AMERICAN Ivy League colleges are, for the esteemed and intelligent yet so frequently socially challenged young men who attend them, a giant playground for the getting into of two things: exclusive boys’ clubs and the pants of their female peers.
These two things, according to Aaron Sorkin’s brilliant screenplay and David Fincher’s sensational directorial vision, were essentially what motivated the young socially inept genius, Mark Zuckerberg, to put his ingenuity and “someone’s” awesome idea into practice.
The result? Facebook.
Probably the most anticipated film release of this year, The Social Network (2010) – far more credible than its “buzz” subtitle “the Facebook movie” would suggest – is a clever, witty and wildly entertaining examination of the one man (and to a lesser degree the various men) responsible for revolutionizing the way we interact socially and come to “friend” one another.
Adapted from Ben Mezrich’s 2009 nonfiction book The Accidental Billionaires, Sorkin writes Zuckerberg (Jesse Eisenberg) as a character whose achievements are the result of his great intellect and, rather amusingly, an intense desperation to be “liked”.
The film opens with Zuckerberg being dumped by his girlfriend – not for being a nerd, but for being an ass. Hurt and entirely dumbfounded by the whole debacle, Zuckerberg drunkenly blogs about and simultaneously creates the crude misogynist site that is, in a matter of mere hours, responsible for crashing the entire Harvard network.
The site, Facemash.com, is the brainchild of Zuckerberg’s inebriated angst and best mate Eduardo Saverin’s (Andrew Garfield) perfect algorithm; a combination that allows Harvard’s elite and odious young male students to pit the aesthetic qualities of their female peers against one another. Using images from the internal “facebook” pages of Harvard’s various college houses, the site reaches 22,000 hits in just two hours.
Given six months academic probation, hated on by pretty much every female on campus and left hanging like a giant matzah ball, Zuckerberg is relieved when formidable Aryan twins, Cameron and Tyler Winklevoss (both played brilliantly by Armie Hammer) approach him with a unique “opportunity”. Together with their business partner Divya Narenda (Max Minghella), the boys offer to help repair Zuckerberg’s reputation and get him one step closer to the elite college Crew club he so desperately wants to join. The terms? Zuckerberg must help them with their idea for an exclusive online college network called The Harvard Connection.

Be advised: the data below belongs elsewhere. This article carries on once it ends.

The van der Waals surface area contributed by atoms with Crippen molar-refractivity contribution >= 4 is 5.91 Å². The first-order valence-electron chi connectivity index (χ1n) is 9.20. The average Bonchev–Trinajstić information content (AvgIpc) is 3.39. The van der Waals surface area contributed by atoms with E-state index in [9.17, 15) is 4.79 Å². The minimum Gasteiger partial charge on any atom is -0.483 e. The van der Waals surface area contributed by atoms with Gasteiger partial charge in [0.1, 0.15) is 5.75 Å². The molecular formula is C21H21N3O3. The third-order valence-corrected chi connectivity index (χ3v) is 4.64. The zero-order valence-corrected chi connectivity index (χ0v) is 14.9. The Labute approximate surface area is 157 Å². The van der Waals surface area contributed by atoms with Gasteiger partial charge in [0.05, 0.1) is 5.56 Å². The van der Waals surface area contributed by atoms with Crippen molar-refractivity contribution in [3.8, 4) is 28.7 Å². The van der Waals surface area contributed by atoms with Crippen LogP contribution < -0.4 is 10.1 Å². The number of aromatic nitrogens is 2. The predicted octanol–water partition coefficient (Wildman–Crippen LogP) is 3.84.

Flashing forward to the present day, Zuckerberg is caught up in proceedings for two different lawsuits; one launched against him by best mate and former CFO of Facebook, Eduardo Saverin; and the other filed by Narenda and the Winklevosses who claim Zuckerberg stole “intellectual property”, i.e. the very “idea” behind Facebook from them.
From here on, the film flicks to and fro from past to present as the narrative explains away Zuckerberg’s awesome, simultaneous successes and failures.
Sporting a supremely witty script and accomplished direction, Sorkin and Fincher have collectively produced what’s sure to be the most acerbically entertaining and brilliantly paced film of the year. Jesse Eisenberg proves himself to be a whole lot more than just a poor man’s Michael Cera, just as Justin Timberlake (playing Napster’s co-founder Sean Parker) proves himself to be more than just a singer stand-in.
Taking certain liberties with its “real life” subject matter, The Social Network isn’t a definitive, educational guide to the history and founding of Facebook. But what it is, is a fantastic story done right. In fact, it’s done so well that it achieves the ultimate aim of its own subject matter: a social media/medium that is, above all else, cool.
The Social Network opens October 28 in cinemas around Melbourne.